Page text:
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Ajuda Scilab >> Computações Paralelas com PVM > pvmd3


PVM daemon


pvmd3 is a daemon process which coordinates hosts in a virtual machine. One pvmd must run on each host in the group. They provide the communication and process control functions needed by the user's PVM processes. The daemon can be started manually with a host file argument that will automatically start the remote pvmds. The local and remote pvmds can also be started from the PVM console program pvm.

The name of the daemon executable is pvmd3. It is usually started by a shell script, $PVM_ROOT/lib/pvmd.

Local daemon may also be started by the scilab instruction pvm_start() and remote daemons may also be started by the scilab function pvm_addhosts


The following options may be specified on the command line when starting the master pvmd or PVM console:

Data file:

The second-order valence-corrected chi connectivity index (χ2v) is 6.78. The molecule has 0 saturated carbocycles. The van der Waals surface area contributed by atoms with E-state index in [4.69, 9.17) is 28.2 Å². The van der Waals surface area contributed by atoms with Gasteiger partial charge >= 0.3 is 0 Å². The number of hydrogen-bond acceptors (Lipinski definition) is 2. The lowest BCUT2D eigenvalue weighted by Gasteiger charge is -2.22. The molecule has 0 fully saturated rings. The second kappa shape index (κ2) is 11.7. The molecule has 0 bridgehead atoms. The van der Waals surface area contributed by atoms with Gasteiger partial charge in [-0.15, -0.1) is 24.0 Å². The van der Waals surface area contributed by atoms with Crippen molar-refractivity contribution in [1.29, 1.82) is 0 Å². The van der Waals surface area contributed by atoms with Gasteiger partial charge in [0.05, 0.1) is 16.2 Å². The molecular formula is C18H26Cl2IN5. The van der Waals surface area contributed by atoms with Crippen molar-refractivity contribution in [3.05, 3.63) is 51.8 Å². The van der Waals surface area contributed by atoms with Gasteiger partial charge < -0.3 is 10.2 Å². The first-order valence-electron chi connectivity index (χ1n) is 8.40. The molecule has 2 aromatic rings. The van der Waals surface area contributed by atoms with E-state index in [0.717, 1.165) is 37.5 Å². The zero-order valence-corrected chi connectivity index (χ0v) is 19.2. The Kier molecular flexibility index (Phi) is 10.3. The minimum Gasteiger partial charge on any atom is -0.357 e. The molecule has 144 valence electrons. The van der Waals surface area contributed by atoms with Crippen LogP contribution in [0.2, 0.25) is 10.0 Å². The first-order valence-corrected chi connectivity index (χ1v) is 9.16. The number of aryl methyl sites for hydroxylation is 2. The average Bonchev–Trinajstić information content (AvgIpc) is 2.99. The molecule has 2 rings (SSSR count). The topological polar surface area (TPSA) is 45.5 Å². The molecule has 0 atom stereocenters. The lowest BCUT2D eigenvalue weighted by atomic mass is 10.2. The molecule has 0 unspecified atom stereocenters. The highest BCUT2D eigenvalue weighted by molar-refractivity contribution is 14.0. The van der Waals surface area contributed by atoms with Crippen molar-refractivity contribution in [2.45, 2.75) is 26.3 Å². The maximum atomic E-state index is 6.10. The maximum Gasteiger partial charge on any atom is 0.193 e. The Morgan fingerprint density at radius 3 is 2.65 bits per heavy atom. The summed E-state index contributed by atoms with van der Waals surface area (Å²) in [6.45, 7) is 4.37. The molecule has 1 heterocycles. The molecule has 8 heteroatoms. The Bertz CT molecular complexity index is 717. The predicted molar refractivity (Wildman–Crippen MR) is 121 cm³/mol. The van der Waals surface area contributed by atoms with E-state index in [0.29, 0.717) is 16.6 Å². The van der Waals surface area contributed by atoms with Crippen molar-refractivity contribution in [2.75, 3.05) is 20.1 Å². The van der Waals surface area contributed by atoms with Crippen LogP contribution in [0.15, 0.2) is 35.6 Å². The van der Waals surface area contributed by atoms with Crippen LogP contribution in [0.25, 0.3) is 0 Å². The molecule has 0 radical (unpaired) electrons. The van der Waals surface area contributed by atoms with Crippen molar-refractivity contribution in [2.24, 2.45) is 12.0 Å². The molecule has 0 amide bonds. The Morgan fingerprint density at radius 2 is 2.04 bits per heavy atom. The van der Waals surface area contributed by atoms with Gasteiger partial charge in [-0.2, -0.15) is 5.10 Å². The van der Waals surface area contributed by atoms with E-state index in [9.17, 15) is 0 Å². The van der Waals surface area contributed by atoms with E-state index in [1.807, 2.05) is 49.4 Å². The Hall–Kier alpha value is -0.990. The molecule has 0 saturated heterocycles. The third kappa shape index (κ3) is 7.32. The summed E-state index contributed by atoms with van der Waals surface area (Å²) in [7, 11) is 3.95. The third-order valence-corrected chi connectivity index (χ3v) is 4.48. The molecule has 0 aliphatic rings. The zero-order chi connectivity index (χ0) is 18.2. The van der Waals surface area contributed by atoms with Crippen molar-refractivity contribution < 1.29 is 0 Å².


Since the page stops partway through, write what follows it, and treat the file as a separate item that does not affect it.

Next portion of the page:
• dmask Set pvmd debug mask. Used to debug the pvmd or libpvm (not intended to be used to debug application programs). Mask is a hexadecimal number which is the sum of the following bits: Bit Information

  • Packet routing

  • Message routing and entry points

  • Task management

  • Slave pvmd startup

  • Host table updates

  • Select loop (below packet layer)

  • IP network

  • Multiprocessor port debugging

  • Resource manager interface

  • Application (messages with no destination, etc.)

  • Specify an alternate hostname for the master pvmd to use. Useful when gethostname() returns a name not assigned to any network interface.

The following options are used by the master pvmd when starting slaves and are only of interest to someone writing a hoster. Don't just go using them, now.


Start pvmd in slave mode. Hostfile cannot be used, five additional parameters must be supplied: master pvmd index, master IP, master MTU, slave pvmd index, and slave IP.


Same as -s, but slave pvmd does not wait for its stdin to be closed after printing its parameters. Used for manual startup.


Slave does not fork after configuration (useful if the slave is to be controlled or monitored by some process).

Lines beginning with a splat ( # ), optionally preceded by whitespace, are ignored.

A simple host file might look like: